And then my sister got married. Like ya do.

No, before she got married, first there were four other parties, plus manicures, pedicures, spray tans, dress fittings, rehearsals I didn't pay attention to, fortune cookies with fortunes saying "Congratulations Abby and Christopher," an octopus mustache, paddleboarding, snorkeling, a barbecue, homeless people, feral cats, domesticated cats, feral chickens, domesticated chickens that pecked my toes when I tried to feed them, little paper fans with Chinese characters that said "double-happiness," "soup," "dumplings," and "bean curd" (we speculated, our grasp of Chinese is limited), and THEN my sister got married.

Then there was another party with heirloom earrings, a horse, stories about making heat shield tiles for the space shuttle (you have to account for weather and seagull poop), and old photographs of a bunch of Norwegian people who would have been stoically shocked to see their descendent getting married in a Zen Buddhist temple in Hawaii.

And then I came home and took an extra day off work, because weddings are HARD. I spilled my after-wedding brunch leftovers all over my floor and ate them anyway and it depressed me a bit because I don't like vacuuming and my super-long hair that I shed on everything got in my fried rice and turkey sausage.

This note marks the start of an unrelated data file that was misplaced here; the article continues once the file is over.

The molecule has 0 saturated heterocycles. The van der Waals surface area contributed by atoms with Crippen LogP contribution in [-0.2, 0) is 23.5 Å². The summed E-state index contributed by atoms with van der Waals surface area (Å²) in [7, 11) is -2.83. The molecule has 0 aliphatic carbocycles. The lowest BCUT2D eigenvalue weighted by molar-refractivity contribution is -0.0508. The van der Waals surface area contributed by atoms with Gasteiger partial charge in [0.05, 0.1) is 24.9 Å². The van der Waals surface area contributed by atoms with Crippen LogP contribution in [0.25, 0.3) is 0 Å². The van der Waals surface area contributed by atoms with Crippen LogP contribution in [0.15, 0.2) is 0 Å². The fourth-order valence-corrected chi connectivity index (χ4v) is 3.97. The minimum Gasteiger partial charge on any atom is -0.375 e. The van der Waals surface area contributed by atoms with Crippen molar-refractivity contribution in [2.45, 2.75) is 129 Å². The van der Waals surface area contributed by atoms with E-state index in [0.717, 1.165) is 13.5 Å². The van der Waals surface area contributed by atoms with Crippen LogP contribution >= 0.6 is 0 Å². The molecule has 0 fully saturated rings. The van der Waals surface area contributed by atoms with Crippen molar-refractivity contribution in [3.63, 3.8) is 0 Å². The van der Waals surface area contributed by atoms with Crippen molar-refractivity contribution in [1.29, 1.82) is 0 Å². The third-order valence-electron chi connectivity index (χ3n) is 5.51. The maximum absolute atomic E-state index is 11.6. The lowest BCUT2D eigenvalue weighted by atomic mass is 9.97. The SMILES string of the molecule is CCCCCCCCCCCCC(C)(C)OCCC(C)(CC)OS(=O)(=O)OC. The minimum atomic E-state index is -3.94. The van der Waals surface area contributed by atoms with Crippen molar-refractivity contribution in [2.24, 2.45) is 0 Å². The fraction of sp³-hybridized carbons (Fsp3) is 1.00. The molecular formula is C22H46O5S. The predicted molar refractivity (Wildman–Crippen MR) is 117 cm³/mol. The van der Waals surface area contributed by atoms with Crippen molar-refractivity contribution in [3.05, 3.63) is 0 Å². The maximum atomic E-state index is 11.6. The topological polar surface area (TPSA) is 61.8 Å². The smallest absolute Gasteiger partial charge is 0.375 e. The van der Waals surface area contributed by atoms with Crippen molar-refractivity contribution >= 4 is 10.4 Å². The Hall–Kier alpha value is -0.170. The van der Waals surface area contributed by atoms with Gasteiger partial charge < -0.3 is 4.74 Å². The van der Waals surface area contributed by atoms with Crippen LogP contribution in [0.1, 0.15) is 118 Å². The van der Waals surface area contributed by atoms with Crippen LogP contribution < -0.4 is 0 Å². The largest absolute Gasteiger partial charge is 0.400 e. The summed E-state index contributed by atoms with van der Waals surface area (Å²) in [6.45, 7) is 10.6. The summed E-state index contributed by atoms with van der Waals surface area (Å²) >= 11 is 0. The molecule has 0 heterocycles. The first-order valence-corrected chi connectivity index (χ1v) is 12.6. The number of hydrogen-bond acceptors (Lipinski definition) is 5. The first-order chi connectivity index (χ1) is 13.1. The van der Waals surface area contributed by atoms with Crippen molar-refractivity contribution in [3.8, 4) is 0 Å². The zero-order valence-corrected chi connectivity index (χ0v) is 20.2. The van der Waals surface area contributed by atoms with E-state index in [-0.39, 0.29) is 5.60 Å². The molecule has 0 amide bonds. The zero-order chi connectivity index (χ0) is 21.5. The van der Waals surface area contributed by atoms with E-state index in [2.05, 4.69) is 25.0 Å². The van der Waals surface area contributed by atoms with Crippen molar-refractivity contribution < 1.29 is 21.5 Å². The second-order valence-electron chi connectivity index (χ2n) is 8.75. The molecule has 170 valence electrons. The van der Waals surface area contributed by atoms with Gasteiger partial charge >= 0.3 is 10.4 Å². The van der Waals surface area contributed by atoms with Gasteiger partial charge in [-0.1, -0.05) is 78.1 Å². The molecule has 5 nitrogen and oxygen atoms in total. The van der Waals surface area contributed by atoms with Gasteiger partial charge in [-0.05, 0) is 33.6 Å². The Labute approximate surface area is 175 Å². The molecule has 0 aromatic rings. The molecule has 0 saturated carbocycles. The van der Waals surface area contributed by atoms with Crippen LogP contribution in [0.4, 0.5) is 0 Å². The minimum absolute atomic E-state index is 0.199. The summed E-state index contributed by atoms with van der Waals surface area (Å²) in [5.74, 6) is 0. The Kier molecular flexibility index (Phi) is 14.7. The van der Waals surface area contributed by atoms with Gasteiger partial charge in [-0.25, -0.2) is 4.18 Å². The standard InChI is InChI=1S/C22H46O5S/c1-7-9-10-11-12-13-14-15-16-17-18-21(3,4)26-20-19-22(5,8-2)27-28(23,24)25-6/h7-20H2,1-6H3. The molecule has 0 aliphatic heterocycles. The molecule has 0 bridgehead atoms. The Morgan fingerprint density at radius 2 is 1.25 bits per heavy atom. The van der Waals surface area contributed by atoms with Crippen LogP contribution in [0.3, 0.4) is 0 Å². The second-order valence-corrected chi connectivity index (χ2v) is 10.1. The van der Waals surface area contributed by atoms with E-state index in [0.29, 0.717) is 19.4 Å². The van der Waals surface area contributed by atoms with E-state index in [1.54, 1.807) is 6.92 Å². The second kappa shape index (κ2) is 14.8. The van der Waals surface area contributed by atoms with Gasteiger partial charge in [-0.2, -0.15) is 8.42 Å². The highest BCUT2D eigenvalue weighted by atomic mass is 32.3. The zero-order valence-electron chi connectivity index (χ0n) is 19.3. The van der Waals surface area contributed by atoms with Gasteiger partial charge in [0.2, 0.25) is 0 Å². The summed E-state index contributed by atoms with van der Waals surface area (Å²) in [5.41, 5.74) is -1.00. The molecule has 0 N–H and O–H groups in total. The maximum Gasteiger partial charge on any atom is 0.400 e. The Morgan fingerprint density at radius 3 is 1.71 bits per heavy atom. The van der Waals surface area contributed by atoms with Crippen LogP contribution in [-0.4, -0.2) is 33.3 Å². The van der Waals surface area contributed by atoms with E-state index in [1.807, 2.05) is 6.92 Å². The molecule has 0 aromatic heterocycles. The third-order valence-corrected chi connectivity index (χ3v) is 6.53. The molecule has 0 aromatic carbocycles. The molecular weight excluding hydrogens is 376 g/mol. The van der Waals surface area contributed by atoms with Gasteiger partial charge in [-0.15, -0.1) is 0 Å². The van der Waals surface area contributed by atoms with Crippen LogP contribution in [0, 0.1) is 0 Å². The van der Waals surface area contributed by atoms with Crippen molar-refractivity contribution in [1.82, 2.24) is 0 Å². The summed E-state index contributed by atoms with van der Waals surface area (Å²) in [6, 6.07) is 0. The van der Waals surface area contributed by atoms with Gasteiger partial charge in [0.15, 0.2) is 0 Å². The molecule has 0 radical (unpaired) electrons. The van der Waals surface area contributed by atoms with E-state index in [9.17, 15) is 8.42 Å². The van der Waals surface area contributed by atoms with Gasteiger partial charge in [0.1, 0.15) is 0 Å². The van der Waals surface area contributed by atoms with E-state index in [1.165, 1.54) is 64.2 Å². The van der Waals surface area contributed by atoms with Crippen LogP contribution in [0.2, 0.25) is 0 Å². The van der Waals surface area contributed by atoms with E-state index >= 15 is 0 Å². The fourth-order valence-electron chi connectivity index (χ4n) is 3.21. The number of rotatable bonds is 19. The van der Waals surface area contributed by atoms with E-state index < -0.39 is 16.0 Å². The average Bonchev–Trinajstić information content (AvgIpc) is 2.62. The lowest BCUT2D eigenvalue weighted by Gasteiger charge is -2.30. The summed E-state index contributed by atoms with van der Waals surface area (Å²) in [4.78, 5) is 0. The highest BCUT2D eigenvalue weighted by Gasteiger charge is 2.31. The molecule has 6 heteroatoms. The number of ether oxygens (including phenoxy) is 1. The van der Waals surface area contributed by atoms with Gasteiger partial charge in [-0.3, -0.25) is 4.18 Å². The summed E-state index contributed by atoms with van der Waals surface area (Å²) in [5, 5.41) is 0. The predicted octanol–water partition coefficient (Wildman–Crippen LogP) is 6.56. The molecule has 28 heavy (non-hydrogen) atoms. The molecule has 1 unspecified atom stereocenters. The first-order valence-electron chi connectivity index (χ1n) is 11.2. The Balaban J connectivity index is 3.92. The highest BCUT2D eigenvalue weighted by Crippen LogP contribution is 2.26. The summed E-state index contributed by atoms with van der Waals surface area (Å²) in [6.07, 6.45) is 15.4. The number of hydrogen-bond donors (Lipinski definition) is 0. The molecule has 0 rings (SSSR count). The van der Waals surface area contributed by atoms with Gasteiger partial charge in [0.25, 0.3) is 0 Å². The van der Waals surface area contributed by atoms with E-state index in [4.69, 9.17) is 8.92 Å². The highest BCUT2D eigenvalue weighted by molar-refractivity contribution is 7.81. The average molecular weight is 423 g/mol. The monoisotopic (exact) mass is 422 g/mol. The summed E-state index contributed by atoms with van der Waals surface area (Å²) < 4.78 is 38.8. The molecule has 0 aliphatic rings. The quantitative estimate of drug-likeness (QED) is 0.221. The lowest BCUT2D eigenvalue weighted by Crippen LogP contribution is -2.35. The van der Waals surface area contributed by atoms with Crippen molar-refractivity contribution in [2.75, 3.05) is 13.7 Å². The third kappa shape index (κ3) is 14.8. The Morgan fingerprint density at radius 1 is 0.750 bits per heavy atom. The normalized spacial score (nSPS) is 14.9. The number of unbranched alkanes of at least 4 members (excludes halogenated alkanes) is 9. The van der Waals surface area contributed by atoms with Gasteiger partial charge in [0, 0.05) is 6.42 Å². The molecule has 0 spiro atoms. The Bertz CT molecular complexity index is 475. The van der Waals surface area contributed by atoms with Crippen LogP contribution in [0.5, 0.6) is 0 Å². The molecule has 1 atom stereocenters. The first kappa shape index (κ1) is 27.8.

On the plus side, my bridesmaid dress is going to pull double-duty this year as my costume for New York Comic-Con. I'm going as Classy 1950s Catwoman. 
Rockabilly Batman better watch his back.

Saturday, September 1, 2012

Summer 2012 Wrap-up

Well, I had a couple good weeks of regular posting, and then dropped off again because I was either having a good time or working really hard. As it should be.

This year, I vacationed in Portland, Maine. It was the farthest north I've ever been in the U.S. As usual, I got a little nervous about leaving New York City, something I have to monitor closely so it doesn't turn into a full-blown mental illness, but once I got there I was fine. I didn't really do much, just wandered around, looked at old buildings and graveyards and the indigent, read a couple novels and several volumes of European erotica, took a little boat ride and a little train ride. You know, vacation stuff.

This dude knows.
The BF was staying up in Maine for the summer for an internship and he had an apartment on the Eastern Promenade. The beach was just a five-minute walk down the hill, so I spent a couple of mornings there, picking up seashells and putting them back down again. (The last time I brought home seashells I had to trash the lot because one of the shells was still inhabited when it went in my suitcase. Lessons were learned.) I did get in the water, but got right back out again, because that shit is COLD. Only little kids and muscular guys with military tattoos were in there with me, which should have been a clue that my delicate tropical constitution was unsuited to that locale.